Nationals right-hander Collin Balester pitched five innings and gave up five of the seven runs. Four of them came on a pair of two-run homers by Gomes. The other was on a solo homer by Ryan Hanigan.
Balester has given up nine home runs in 24 innings. One reason he has given up so many homers is because his a four-seam fastball has been too straight.
"If you are going to do that, you really have to hit your spots -- in and out," Nationals interim manager Jim Riggleman said. "You can't leave it over the middle of the plate. If you do, they are going to hurt you."
Ironically, Balester said it was the best his arm felt all season, but the box score tells a different story.
"I felt like I pitched the best that [I could]," Balester said. "But those three pitches [I left in the zone], I need to work on [getting those pitches down] and keep my tempo [going]."
Gomes hit his third home run of the game on a 2-2 pitch by reliever Jason Bergmann, driving the ball over the center-field wall in the sixth.
"That's the best performance I've seen in a long time," Reds manager Dusty Baker said about Gomes. "We needed runs and we needed a victory."
Bergmann said he and catcher Josh Bard agreed to throw a high fastball to Gomes. The problem was, the ball wasn't high enough.
"I threw him one or two quality pitches out of seven or eight," Bergmann said. "The only pitch I hadn't thrown was a fastball up. Bard and I agreed that was the only pitch to throw. If it was up a little more, he was going to pop up. He was obviously seeing the ball well today."
Arroyo proved to be too much for the Nationals, completing his third complete game of the season and giving up just two hits. Adam Dunn, making his first appearance at Great American Ball Park since the Reds traded him to the D-backs on Aug. 11 of last year, and Ryan Zimmerman collected those hits in the second and seventh innings, respectively.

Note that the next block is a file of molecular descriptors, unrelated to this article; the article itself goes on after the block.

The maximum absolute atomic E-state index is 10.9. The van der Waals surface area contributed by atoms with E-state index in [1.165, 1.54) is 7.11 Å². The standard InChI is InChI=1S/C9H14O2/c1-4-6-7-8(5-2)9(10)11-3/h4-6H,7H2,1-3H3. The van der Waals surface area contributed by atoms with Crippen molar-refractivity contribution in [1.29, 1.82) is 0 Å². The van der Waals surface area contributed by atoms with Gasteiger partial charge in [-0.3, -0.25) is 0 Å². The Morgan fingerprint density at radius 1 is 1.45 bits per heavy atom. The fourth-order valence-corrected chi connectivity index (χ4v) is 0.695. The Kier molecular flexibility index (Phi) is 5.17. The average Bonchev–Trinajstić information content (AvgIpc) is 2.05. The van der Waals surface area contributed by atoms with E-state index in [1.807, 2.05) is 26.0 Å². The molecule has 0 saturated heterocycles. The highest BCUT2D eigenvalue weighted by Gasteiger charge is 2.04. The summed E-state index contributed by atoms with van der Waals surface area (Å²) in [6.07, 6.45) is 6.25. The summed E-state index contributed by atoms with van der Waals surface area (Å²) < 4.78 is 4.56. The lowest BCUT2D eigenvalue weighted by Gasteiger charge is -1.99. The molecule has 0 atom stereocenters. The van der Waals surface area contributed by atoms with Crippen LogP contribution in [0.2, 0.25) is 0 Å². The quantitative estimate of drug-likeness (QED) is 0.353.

The reason Arroyo was so effective was because he was throwing his fastball for strikes.
"He has great offspeed stuff. Everybody knows that," Dunn said. "But when he is throwing that fastball for strikes and put it anywhere he wants, he is tough.
Said Riggleman, "He's a good pitcher. He's a pro and he changed speeds. He seemed like he threw pitches from about three different arm angles. He threw strikes with his fastball. He had a couple of breaking balls where he was able to freeze hitters. It seem like we were hitting the ball at the end of the bat all day. That's a [tribute] to what he was able to do out there. We just couldn't square him up."
The Nationals have lost three consecutive games. Unlike the previous two games, Washington looked flat, and Riggleman told his players that in a closed-door meeting after the game.
"You look flat when you get two hits and you don't have many baserunners," Riggleman said. "You have to create some energy. You have to be hustling down the line. You have to be running balls out. You hit fly balls, you have to round the bag hard.
"You are trying to send a message to that other dugout: You are beating us, but we'll be coming at you. I think our guys have done a good job of it, but, tonight, we didn't get after it the way we [have on other nights]."
Bill Ladson is a reporter for MLB.com. This story was not subject to the approval of Major League Baseball or its clubs.